Robust opening options
India may have given themselves two exciting opening options, in a bid to allow Mithali Raj to play freely at No. 3 in upcoming T20Is. Raj's strike-rate of 89.52 - the lowest among openers across teams in the tri-series with Australia and England - somewhat offset Smriti Mandhana's consistently excellent work in the Powerplay.
Option one: Jemimah Rodrigues
The 17-year old earned praise from Meg Lanning after she made a 41-ball 50 against Australia in a tall chase. Last Sunday, she made a brisk start during her 82-ball 101-run stand with Mandhana to raise hopes of an improbable ODI chase of 332. The power in her strokes was impressive, so was the clarity of her approach in the face of escalating asking rates.
Option two: Pooja Vastrakar
Pooja Vastrakar's unbeaten knocks of 19 and 22 down the order at 170.83 earned her a superior strike-rate to all her team-mates, and the third-best across teams. In the run-up to the World T20 in November, India's assignments include the Asia Cup in May, followed by the tour of Sri Lanka in September. Even though the quality of opposition will be less challenging, the gamble of letting Vastrakar, who has prior experience as an opener in the domestic circuit, have a go at the top, could prove useful.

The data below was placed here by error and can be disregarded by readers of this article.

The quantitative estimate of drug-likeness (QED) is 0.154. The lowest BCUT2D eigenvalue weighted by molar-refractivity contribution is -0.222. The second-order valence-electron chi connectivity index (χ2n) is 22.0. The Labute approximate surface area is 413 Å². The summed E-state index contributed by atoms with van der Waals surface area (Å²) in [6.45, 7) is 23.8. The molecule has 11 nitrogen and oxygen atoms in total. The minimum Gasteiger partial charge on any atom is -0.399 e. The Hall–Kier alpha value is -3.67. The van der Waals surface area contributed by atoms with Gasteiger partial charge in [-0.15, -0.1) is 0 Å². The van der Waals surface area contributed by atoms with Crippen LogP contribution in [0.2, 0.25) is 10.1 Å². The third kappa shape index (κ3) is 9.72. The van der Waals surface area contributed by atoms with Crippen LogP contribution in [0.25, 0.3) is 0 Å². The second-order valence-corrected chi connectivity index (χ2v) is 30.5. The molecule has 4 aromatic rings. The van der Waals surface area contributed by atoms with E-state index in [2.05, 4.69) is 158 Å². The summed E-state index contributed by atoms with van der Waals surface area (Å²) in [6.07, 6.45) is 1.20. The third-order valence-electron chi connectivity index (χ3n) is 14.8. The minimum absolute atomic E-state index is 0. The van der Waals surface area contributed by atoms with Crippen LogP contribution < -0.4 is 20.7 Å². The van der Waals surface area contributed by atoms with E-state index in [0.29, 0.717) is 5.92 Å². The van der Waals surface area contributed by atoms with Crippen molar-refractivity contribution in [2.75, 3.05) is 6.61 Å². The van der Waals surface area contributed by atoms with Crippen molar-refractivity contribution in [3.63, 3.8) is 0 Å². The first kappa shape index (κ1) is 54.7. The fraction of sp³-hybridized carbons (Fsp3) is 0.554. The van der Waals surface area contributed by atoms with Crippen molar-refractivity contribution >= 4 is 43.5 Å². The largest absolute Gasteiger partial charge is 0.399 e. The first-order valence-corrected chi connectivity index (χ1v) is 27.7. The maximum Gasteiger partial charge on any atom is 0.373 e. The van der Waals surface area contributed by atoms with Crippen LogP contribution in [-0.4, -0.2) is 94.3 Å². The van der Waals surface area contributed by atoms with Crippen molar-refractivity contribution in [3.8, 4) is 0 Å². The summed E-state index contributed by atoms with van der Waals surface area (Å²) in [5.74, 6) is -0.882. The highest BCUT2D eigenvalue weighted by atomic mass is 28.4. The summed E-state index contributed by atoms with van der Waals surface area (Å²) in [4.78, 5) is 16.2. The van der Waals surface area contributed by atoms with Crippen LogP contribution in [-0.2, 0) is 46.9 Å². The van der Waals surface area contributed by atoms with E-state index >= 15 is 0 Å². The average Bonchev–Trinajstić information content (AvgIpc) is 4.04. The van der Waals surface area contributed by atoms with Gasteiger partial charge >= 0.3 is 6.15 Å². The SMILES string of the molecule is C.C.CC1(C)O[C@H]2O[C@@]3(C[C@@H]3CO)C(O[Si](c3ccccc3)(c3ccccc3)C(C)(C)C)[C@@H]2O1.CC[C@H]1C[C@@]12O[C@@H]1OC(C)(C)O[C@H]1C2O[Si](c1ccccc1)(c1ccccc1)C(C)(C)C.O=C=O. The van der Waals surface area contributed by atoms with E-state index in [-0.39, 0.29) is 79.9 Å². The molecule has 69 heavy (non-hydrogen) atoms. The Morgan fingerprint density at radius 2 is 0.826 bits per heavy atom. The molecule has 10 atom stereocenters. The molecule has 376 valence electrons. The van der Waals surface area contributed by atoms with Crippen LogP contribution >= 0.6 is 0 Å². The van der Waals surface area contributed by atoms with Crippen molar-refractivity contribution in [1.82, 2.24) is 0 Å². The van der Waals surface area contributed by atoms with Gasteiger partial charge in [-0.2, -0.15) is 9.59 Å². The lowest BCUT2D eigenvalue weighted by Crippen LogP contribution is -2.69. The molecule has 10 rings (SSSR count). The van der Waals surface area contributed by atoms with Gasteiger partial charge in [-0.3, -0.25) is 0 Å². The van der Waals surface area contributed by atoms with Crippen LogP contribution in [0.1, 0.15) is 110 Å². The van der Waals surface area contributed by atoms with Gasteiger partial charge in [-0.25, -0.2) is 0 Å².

Kauridor of uncertainty?
Following a decent run of form in South Africa, she managed only 9, 17, 25 in the ODI series, and 13, 30, 33 and 20 not out in the tri-series at an underwhelming strike-rate of 96.96. In two instances, she fell to quick bowlers and her trademark fluency against spinners has been all but visible.
This seemed to affect her captaincy too, best exhibited during Danielle Wyatt's bruising century that left India ruing their rapid bowling changes. Against Australia, she struggled to get her field placements right, even conceding a free-hit off Jhulan Goswami for having a fifth fielder outside the ring.
Then, early into the chase, in the middle of Megan Schutt's hat-trick, sending Deepti Sharma at No. 4, while demoting herself to No. 5 - for the first time in the series - seemed to make little sense. An experienced hand was needed to defuse a tight situation.
Making of Mandhana 2.0.
The clearest sign of Mandhana's evolution was not her five fifties in six innings - including 67, 76, 62 not out in the tri-series - or the brisk starts she provided India in the Powerplay. It was how, as opener and the vice-captain, she took responsibility both on the field and off it.
Mandhana followed up her prolific returns during the South Africa tour and the ODI series against Australia, with a tally of 208 runs at 69.33 in four T20Is. She has even been India's best fielder - with Rodrigues a close second - whether she was up saving a single or in the deep protecting the boundaries.
Spurring the seniors on
"We need fit players in the team and when we go for the next tournament I would suggest to the team management that we have fit players who can run all across the ground. As a captain, it is very difficult for me to run all around and set the field."
In opening up about her expectations from her team, Harmanpreet may have also spurred the 'seniors' Raj and Goswami to be better, and they did, taking three catches between them inside the circle in the very next game to go with Harmanpreet's own spectacular, diving one-handed catch near the sightscreen.